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Fred Sanford Gorelick, MD

Henry J. and Joan W. Binder Professor of Medicine (Digestive Diseases) and of Cell Biology; Director Investigated Gastroenterology NIH T32, Internal Medicine; Deputy Director, MD-PhD Program

Contact Information

Fred Sanford Gorelick, MD

Mailing Address

  • Yale School of Medicine

    Department of Medicine (Digestive Diseases), PO Box 208019

    New Haven, CT 06520-8019

    United States

Research Summary

The central interest of our laboratory is the mechanisms that initiate pancreatitis, a severe inflammatory disease that causes death in up to 5% of patients. The disease begins with the premature activation of pancreatic digestive enzymes within the acinar cell, inhibition of secretion, activation of inflammatory pathways, and cell death. We study the pathways that initiate disease with a goal of identifying therapeutic targets.

Speciailzed Terms: Exocrine pancreas; Pancreatitis; Intracellular proteolysis; Vacuolar ATPase; AMPK; Protein kinase C, survival factor, renalase, plasma-membrane calcium pump

Extensive Research Description

We have found that activation of digestive enzymes in the pancreatic acinar cell takes place in a special cellular organelle that has features of both a lysosome and classic secretory vesicle. Our recent focus has turned to the role of the survival factor, renalase (RNLS), a protein discovered by Dr. Desir and co-workers at Yale that modulates acute injury and inflammation. RNLS may enhance cell survival by activating a plasma-membrane calcium pump. We have found that RNLS reduces the severity of acute experimental pancreatitis. We have also found that it can be a driver for select cancers, including pancreatic adenocarcinoma. Efforts are underway to develop RNLS agonists and antagonists for therapeutic use. We have also found that plasma levels of RNLS are dynamically regulated and might be useful biomarkers in the setting of inflammatory injury as well as select cancers. Finally, we believe that specific estrogen receptors might account for greater acute pancreatitis severity in young females and could be targeting therapeutically. We plan to pursue these studies using rodents models of pancreatitis, human acinar cells, and to collaborate with clinical investigators to examine these pathways in patients to examine the following issues.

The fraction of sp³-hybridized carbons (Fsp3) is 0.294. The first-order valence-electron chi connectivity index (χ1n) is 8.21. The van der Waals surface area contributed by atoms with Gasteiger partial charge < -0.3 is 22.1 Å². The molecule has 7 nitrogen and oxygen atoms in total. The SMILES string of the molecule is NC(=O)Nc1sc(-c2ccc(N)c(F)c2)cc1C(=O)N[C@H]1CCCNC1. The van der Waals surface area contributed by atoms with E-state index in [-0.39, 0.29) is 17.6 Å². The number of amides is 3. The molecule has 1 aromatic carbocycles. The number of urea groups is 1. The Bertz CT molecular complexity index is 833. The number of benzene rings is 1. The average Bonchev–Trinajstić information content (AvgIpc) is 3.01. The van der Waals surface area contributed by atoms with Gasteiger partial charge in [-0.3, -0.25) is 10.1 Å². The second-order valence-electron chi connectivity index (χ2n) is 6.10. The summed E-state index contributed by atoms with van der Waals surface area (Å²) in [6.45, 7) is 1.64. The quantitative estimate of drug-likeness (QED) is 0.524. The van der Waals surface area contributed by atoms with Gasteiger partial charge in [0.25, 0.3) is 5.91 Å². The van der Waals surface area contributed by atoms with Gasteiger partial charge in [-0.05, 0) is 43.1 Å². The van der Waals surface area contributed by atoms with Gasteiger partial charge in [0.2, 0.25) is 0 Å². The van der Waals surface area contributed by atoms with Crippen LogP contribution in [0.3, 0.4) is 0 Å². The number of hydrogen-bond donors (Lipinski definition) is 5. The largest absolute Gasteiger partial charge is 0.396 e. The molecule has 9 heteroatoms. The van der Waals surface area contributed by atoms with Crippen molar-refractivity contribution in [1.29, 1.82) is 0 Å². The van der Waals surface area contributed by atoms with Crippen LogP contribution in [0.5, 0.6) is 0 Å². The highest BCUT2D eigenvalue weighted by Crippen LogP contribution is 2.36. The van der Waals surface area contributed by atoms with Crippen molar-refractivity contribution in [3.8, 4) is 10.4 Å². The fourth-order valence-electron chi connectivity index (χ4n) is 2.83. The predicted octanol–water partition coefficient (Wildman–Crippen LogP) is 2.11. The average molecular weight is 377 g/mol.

1) The effects of renalase in models of acute acute pancreatitis

2) Regulation of plasma renalase levels during acute injury and the function of plasma renalase binding proteins

2) Renalase as a driver for pancreatic cancer and its function in pancreatic cancer precursor lesions

3) The potential of serum renalase levels to be biomarkers in pancreatic cancer that corresponds to tumor stage.

4) The role of estradiol and estrogen receptors in acute pancreatitis models.


Research Interests

Autophagy; Cell Survival; Cell Biology; Digestive System Diseases; Gastrointestinal Diseases; Pancreatic Diseases; Pancreatic Neoplasms; Pancreatitis; Pancreas, Exocrine; Proteolysis

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Selected Publications